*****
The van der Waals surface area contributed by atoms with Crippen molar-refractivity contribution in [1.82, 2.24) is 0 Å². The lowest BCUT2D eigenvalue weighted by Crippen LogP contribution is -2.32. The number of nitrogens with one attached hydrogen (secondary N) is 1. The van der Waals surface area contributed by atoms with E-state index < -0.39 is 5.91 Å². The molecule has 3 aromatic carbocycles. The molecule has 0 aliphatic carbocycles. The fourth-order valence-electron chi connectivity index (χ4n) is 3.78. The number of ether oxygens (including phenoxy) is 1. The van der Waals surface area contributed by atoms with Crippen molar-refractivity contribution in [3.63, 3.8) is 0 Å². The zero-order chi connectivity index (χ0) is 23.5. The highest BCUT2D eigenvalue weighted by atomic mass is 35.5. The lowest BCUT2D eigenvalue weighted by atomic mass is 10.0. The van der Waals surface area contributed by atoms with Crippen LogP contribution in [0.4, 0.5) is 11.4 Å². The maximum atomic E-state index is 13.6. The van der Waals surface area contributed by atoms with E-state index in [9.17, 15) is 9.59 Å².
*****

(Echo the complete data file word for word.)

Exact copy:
The van der Waals surface area contributed by atoms with Crippen molar-refractivity contribution in [1.82, 2.24) is 0 Å². The lowest BCUT2D eigenvalue weighted by Crippen LogP contribution is -2.32. The number of nitrogens with one attached hydrogen (secondary N) is 1. The van der Waals surface area contributed by atoms with E-state index < -0.39 is 5.91 Å². The molecule has 3 aromatic carbocycles. The molecule has 0 aliphatic carbocycles. The fourth-order valence-electron chi connectivity index (χ4n) is 3.78. The number of ether oxygens (including phenoxy) is 1. The van der Waals surface area contributed by atoms with Crippen molar-refractivity contribution in [3.63, 3.8) is 0 Å². The zero-order chi connectivity index (χ0) is 23.5. The highest BCUT2D eigenvalue weighted by atomic mass is 35.5. The lowest BCUT2D eigenvalue weighted by atomic mass is 10.0. The van der Waals surface area contributed by atoms with Crippen LogP contribution in [0.4, 0.5) is 11.4 Å². The maximum atomic E-state index is 13.6. The van der Waals surface area contributed by atoms with E-state index in [9.17, 15) is 9.59 Å².